“She bought a painting from me when I was living in London. I came over to meet her and deliver the painting to her in Paris myself. And I don’t know … we just became really good friends. She’s super cool,” he gushes innocently. “She loves art and she’s just smart. Then her neighbor wanted to buy a painting. And then she had another friend and another one. So she suggested: Why don’t you bring all of your paintings over here for a month and we’ll hire a little space somewhere and have a little show? Nothing was happening for me in London, so we just did a little show. Sold everything.”
I’m curious as to why Paris has been so much better for him as an artist…
“Here’s the thing. In London and New York, anything goes these days– it’s all sensational art.” He picks up his leather wallet with a metal chain attached and dangles it in front of us. “It’s like this could be hung in a museum and be worth a billion dollars because Charles Satchi promotes it. In Paris, the French don’t really go for that, they don’t really buy into it, which is cool,” he shrugs. “There’s a huge appreciation for classical figurative stuff. It’s in their history.”
We get into the subject of art and money, which Craig says I shouldn’t get him started on …
“There’s a lot of new money out there today, and they want to buy art as a commodity. A lot of bankers will make million dollar bonuses so they’ve got to do something with that money, right? And they don’t want to get taxed on it, so if they buy art …” he gestures the etcetera with his hands and sighs. “Yeah, it’s a bad scene. I’m the antithesis of that. The art world doesn’t even know I exist … and I don’t care.”
You can tell he really doesn’t, sitting there with his leg dangling over the arm of a tattered leather chair, content and carefree.
“It might be nice to be in a museum one day but I just like to paint and sell them to people who actually exist– people who I can see, meet, talk to, who are actually interested in my work. And that gives me money so I can paint some more.”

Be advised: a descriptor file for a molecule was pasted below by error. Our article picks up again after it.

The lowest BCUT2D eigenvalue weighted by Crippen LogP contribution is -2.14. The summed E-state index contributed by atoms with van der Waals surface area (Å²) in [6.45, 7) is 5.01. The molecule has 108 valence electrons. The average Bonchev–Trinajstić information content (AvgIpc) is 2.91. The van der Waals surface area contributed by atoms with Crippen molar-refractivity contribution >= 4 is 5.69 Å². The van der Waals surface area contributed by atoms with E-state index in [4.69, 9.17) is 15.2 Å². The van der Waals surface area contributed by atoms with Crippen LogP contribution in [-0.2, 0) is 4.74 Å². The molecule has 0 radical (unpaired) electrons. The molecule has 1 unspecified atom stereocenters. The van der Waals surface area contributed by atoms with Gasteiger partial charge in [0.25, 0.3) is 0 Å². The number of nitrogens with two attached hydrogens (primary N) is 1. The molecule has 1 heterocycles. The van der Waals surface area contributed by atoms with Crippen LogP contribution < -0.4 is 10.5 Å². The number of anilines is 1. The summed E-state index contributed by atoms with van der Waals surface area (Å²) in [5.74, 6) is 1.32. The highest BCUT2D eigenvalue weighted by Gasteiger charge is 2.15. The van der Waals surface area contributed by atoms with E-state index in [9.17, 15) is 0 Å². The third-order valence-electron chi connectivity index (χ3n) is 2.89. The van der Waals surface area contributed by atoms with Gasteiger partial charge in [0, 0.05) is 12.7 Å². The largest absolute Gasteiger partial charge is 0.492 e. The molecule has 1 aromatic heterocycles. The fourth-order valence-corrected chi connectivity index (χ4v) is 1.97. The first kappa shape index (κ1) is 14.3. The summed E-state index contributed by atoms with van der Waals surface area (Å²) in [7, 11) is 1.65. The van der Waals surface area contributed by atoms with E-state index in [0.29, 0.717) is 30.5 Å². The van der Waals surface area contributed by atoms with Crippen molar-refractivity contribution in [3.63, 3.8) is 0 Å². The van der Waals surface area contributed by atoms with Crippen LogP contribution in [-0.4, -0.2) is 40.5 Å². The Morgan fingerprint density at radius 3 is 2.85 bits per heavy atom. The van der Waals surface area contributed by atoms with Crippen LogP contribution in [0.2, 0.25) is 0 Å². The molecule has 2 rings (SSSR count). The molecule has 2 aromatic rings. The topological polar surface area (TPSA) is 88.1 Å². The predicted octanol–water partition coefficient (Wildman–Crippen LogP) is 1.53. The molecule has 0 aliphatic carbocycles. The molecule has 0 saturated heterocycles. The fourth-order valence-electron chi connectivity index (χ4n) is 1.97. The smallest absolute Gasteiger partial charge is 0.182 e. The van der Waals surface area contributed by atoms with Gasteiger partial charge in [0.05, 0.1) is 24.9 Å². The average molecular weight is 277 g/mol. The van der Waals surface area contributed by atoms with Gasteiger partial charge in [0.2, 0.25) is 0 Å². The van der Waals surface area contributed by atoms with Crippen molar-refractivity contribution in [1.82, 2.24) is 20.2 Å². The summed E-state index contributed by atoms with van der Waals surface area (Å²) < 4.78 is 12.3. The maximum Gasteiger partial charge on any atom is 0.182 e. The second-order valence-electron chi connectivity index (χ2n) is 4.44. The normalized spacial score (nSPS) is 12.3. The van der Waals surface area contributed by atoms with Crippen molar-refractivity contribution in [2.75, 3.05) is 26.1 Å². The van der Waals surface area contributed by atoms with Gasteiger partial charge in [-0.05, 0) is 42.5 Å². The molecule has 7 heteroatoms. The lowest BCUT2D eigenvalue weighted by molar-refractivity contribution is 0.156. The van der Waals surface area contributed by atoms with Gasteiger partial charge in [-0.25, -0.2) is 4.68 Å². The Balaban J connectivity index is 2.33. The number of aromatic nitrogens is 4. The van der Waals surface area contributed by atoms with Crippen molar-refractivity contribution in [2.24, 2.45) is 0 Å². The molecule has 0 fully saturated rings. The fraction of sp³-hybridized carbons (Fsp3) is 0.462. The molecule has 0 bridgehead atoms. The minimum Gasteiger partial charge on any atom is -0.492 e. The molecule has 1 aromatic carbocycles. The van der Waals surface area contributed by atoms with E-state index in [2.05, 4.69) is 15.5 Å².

I want to know more about his life in Paris, secretly hoping we might have some favourite haunts in common …
“When I first arrived, I had this little room with a studio above the gallery in Saint Germain. I was living up there and I had this ridiculous life. I found some really cool places to go in Saint Germain that nobody had heard of, because no one was really hanging out in that area anymore. There is this secret no-name whisky bar that you have to knock on the door in a funny way and this guy answers and there’s a password and he just sells whisky. But he’s a curmudgeon man, he’s the meanest guy! Although he liked us … probably because my girlfriend is scottish and he likes scotch. It was open like one day a month.”
Eyes widening, I jot down the co-ordinates of this illusive whisky bar, which Craig vaguely remembers is on the corner of Rue Grégoire de Tour and Rue des Quatre Vents in Odéon.
“I get lonely here in the studio all day. And after 8 hours in a meditative trance, I just want to get out and run wild. So it’s very tempting to just go to the bars. It’s dangerous. I think that’s why all artists are alcoholics or drug addicts,” not necessarily implicating himself. “Doing sport helps.”
Is Paris your last stop? I ask, hoping to hear we share the same gravitational pull of the city.
“Well yeah, I wouldn’t have lived here when I was 20. That was when New York City was the place to be for me. Parisians just sit and eat and smoke and that works for me now.”